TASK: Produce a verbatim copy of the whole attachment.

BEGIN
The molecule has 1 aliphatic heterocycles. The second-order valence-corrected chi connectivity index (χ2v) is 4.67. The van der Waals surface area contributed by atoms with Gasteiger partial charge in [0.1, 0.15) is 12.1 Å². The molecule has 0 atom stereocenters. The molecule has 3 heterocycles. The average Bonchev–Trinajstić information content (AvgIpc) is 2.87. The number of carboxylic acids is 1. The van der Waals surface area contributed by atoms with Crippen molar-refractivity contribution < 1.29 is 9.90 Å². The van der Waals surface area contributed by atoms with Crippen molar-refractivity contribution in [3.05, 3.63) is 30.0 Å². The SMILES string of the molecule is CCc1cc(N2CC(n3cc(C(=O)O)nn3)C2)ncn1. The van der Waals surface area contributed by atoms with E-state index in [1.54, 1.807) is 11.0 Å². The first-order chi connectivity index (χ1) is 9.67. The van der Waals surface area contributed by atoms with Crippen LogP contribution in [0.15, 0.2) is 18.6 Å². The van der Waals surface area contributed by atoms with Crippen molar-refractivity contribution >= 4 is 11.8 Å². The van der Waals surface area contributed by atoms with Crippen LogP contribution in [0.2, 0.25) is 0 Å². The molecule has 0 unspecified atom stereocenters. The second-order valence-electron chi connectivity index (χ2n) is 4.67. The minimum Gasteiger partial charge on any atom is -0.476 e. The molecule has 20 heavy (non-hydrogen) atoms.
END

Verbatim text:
The molecule has 1 aliphatic heterocycles. The second-order valence-corrected chi connectivity index (χ2v) is 4.67. The van der Waals surface area contributed by atoms with Gasteiger partial charge in [0.1, 0.15) is 12.1 Å². The molecule has 0 atom stereocenters. The molecule has 3 heterocycles. The average Bonchev–Trinajstić information content (AvgIpc) is 2.87. The number of carboxylic acids is 1. The van der Waals surface area contributed by atoms with Crippen molar-refractivity contribution < 1.29 is 9.90 Å². The van der Waals surface area contributed by atoms with Crippen molar-refractivity contribution in [3.05, 3.63) is 30.0 Å². The SMILES string of the molecule is CCc1cc(N2CC(n3cc(C(=O)O)nn3)C2)ncn1. The van der Waals surface area contributed by atoms with E-state index in [1.54, 1.807) is 11.0 Å². The first-order chi connectivity index (χ1) is 9.67. The van der Waals surface area contributed by atoms with Crippen LogP contribution in [0.15, 0.2) is 18.6 Å². The van der Waals surface area contributed by atoms with Crippen molar-refractivity contribution >= 4 is 11.8 Å². The van der Waals surface area contributed by atoms with Crippen LogP contribution in [0.2, 0.25) is 0 Å². The molecule has 0 unspecified atom stereocenters. The second-order valence-electron chi connectivity index (χ2n) is 4.67. The minimum Gasteiger partial charge on any atom is -0.476 e. The molecule has 20 heavy (non-hydrogen) atoms.